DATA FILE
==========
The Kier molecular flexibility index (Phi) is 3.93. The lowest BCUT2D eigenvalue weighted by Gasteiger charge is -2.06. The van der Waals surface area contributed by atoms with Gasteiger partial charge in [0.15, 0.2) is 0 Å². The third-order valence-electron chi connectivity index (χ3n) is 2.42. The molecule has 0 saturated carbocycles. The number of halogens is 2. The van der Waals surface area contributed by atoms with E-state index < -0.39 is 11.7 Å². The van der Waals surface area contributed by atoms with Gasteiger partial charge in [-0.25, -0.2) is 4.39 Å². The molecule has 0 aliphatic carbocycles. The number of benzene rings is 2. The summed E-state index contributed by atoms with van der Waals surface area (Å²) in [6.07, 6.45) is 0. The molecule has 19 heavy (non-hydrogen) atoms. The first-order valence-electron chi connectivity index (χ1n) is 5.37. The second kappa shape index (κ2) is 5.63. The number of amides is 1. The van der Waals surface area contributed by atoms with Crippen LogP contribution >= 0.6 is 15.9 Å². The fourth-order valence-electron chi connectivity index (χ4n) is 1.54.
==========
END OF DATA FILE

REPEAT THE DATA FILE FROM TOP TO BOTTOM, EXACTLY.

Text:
The Kier molecular flexibility index (Phi) is 3.93. The lowest BCUT2D eigenvalue weighted by Gasteiger charge is -2.06. The van der Waals surface area contributed by atoms with Gasteiger partial charge in [0.15, 0.2) is 0 Å². The third-order valence-electron chi connectivity index (χ3n) is 2.42. The molecule has 0 saturated carbocycles. The number of halogens is 2. The van der Waals surface area contributed by atoms with E-state index < -0.39 is 11.7 Å². The van der Waals surface area contributed by atoms with Gasteiger partial charge in [-0.25, -0.2) is 4.39 Å². The molecule has 0 aliphatic carbocycles. The number of benzene rings is 2. The summed E-state index contributed by atoms with van der Waals surface area (Å²) in [6.07, 6.45) is 0. The molecule has 19 heavy (non-hydrogen) atoms. The first-order valence-electron chi connectivity index (χ1n) is 5.37. The second kappa shape index (κ2) is 5.63. The number of amides is 1. The van der Waals surface area contributed by atoms with Crippen LogP contribution >= 0.6 is 15.9 Å². The fourth-order valence-electron chi connectivity index (χ4n) is 1.54.